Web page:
A child who is lactose intolerant cannot produce the amount of enzymes the body needs to digest lactose, which is the main sugar in dairy products. When this lactose is not digested properly, it leads to gastrointestinal pain and bloating.
Lactose intolerance is uncommon in toddlers, but can show up in older children. Typical symptoms include diarrhoea, cramps, boating, and gas which occur soon after eating or drinking dairy products. The level of intolerance varies from child to child. Some lactose intolerant children can have small amounts of dairy products with no problems, while other children will have symptoms if they ingest even a small amount.
Researchers are not sure what exactly causes lactose intolerance, although studies have shown that genetics may be involved. The majority of people (75 of 90 percent) who are lactose intolerant are of Asian, African, Hispanic, Jewish, and Native American descent, while people of northern European descent only account for about 15 percent.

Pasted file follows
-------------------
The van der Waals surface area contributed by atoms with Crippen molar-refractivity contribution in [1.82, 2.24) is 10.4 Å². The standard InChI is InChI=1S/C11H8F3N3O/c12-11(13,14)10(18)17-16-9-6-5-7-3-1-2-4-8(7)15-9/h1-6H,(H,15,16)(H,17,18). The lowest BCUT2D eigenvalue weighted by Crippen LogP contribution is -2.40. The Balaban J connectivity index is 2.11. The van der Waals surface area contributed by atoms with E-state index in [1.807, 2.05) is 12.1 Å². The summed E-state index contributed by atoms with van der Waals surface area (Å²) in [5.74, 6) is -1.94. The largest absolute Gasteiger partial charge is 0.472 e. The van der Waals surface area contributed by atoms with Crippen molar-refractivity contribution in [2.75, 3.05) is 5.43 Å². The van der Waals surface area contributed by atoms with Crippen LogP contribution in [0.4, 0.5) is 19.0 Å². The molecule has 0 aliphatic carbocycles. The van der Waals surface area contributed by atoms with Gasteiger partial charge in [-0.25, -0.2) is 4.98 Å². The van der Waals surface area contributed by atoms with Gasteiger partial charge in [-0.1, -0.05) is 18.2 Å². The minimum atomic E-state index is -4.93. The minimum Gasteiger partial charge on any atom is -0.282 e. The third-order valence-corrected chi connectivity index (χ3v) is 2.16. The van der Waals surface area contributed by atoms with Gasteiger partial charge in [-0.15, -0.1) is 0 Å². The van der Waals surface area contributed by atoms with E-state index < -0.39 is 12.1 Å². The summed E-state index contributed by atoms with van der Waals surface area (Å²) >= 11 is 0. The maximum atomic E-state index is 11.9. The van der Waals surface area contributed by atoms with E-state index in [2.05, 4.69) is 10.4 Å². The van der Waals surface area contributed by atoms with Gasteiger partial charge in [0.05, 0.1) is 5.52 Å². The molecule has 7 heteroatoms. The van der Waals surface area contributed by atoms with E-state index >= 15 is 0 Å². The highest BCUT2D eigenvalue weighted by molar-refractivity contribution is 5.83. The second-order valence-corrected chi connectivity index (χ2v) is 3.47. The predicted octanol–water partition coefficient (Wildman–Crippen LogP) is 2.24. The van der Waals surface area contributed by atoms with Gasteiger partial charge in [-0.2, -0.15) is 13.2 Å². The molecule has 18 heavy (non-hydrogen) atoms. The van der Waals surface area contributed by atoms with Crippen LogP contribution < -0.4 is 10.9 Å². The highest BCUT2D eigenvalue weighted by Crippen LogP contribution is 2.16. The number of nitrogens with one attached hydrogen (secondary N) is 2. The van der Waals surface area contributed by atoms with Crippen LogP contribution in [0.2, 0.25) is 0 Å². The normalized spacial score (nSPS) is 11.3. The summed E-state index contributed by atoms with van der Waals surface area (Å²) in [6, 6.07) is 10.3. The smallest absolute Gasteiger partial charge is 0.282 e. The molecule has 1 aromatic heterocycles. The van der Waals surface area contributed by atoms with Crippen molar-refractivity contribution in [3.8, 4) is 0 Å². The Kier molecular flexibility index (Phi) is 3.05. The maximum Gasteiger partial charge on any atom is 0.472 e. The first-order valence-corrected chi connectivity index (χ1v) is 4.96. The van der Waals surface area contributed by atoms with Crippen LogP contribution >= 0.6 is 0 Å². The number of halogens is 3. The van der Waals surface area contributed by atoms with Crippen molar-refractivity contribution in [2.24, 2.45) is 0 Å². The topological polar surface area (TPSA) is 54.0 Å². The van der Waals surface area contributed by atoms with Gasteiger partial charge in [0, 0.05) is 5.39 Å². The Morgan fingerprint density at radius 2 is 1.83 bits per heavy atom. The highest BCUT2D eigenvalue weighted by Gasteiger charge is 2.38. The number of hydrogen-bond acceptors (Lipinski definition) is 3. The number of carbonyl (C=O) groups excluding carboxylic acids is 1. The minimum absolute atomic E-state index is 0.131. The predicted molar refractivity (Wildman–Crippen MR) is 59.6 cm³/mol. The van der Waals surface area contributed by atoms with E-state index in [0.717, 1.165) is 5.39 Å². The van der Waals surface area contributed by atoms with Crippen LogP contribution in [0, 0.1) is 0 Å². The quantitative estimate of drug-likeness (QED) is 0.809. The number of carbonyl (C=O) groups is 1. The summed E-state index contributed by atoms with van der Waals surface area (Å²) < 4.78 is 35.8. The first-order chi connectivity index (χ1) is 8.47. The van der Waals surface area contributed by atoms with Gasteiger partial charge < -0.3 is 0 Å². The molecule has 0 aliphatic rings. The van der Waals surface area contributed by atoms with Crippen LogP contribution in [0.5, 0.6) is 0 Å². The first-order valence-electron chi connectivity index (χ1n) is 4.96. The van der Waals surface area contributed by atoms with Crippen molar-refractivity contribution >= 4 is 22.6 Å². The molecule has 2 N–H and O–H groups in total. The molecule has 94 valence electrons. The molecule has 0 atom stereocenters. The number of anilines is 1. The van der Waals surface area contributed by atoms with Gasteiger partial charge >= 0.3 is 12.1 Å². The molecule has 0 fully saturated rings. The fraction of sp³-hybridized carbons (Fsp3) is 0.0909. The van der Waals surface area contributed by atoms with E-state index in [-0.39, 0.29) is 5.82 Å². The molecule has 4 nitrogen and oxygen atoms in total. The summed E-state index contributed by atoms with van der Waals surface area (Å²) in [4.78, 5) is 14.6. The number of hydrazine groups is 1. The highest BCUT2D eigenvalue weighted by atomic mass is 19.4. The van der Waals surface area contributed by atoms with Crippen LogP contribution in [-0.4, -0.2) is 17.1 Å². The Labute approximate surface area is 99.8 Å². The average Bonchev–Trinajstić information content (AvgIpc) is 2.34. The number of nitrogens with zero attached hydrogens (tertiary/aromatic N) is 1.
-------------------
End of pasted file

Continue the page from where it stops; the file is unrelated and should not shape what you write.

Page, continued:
If you suspect that your toddler is lactose intolerant, see the doctor. As the condition is rare in toddler, you may find that your child has a milk allergy as opposed to lactose intolerance. If however, your child is diagnosed as lactose intolerant, you will have to learn what to look for and what to avoid. This can be difficult. Most packaged foods contain some sort of dairy product so you must be diligent when checking the labels. Ingredients such as whey, curds, milk byproducts, dry milk solids, and nonfat dry milk powder should be avoided.
Keep track of how your child reacts to dairy products. You may find that they can have small amounts of dairy products without problems.
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